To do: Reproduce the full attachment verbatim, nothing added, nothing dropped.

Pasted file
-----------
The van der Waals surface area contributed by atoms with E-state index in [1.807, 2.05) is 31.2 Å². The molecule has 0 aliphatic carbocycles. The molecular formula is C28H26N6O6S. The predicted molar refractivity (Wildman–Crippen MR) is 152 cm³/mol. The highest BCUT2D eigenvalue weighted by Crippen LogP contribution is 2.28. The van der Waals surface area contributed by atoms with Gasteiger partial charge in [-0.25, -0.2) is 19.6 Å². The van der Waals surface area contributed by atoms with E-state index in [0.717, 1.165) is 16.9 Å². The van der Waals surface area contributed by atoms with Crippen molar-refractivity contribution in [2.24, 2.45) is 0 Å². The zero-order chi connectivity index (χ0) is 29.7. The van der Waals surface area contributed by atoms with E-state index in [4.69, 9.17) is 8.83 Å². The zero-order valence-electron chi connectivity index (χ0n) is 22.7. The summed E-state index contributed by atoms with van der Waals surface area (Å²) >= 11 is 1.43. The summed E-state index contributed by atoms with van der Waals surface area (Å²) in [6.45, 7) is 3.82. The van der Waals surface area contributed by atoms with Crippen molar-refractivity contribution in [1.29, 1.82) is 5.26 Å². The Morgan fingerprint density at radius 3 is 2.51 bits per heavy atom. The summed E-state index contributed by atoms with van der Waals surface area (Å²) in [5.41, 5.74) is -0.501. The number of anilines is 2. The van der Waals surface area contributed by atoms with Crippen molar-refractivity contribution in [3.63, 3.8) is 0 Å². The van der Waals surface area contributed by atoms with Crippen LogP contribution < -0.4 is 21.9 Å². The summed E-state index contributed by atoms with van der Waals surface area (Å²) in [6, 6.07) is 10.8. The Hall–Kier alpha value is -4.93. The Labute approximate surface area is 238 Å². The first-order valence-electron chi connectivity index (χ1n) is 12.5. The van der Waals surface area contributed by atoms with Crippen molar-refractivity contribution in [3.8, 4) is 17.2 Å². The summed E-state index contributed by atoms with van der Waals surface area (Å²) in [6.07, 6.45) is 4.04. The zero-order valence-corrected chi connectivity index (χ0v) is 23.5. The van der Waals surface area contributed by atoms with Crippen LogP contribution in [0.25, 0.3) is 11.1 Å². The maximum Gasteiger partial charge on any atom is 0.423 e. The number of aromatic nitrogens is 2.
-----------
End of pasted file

The van der Waals surface area contributed by atoms with E-state index in [1.807, 2.05) is 31.2 Å². The molecule has 0 aliphatic carbocycles. The molecular formula is C28H26N6O6S. The predicted molar refractivity (Wildman–Crippen MR) is 152 cm³/mol. The highest BCUT2D eigenvalue weighted by Crippen LogP contribution is 2.28. The van der Waals surface area contributed by atoms with Gasteiger partial charge in [-0.25, -0.2) is 19.6 Å². The van der Waals surface area contributed by atoms with E-state index in [0.717, 1.165) is 16.9 Å². The van der Waals surface area contributed by atoms with Crippen molar-refractivity contribution in [2.24, 2.45) is 0 Å². The zero-order chi connectivity index (χ0) is 29.7. The van der Waals surface area contributed by atoms with E-state index in [4.69, 9.17) is 8.83 Å². The zero-order valence-electron chi connectivity index (χ0n) is 22.7. The summed E-state index contributed by atoms with van der Waals surface area (Å²) >= 11 is 1.43. The summed E-state index contributed by atoms with van der Waals surface area (Å²) in [6.45, 7) is 3.82. The van der Waals surface area contributed by atoms with Crippen molar-refractivity contribution in [1.29, 1.82) is 5.26 Å². The Morgan fingerprint density at radius 3 is 2.51 bits per heavy atom. The summed E-state index contributed by atoms with van der Waals surface area (Å²) in [5.41, 5.74) is -0.501. The number of anilines is 2. The van der Waals surface area contributed by atoms with Crippen molar-refractivity contribution in [3.63, 3.8) is 0 Å². The van der Waals surface area contributed by atoms with Crippen LogP contribution < -0.4 is 21.9 Å². The summed E-state index contributed by atoms with van der Waals surface area (Å²) in [6, 6.07) is 10.8. The Hall–Kier alpha value is -4.93. The Labute approximate surface area is 238 Å². The first-order valence-electron chi connectivity index (χ1n) is 12.5. The van der Waals surface area contributed by atoms with Crippen molar-refractivity contribution in [3.8, 4) is 17.2 Å². The summed E-state index contributed by atoms with van der Waals surface area (Å²) in [6.07, 6.45) is 4.04. The zero-order valence-corrected chi connectivity index (χ0v) is 23.5. The van der Waals surface area contributed by atoms with Crippen LogP contribution in [0.25, 0.3) is 11.1 Å². The maximum Gasteiger partial charge on any atom is 0.423 e. The number of aromatic nitrogens is 2.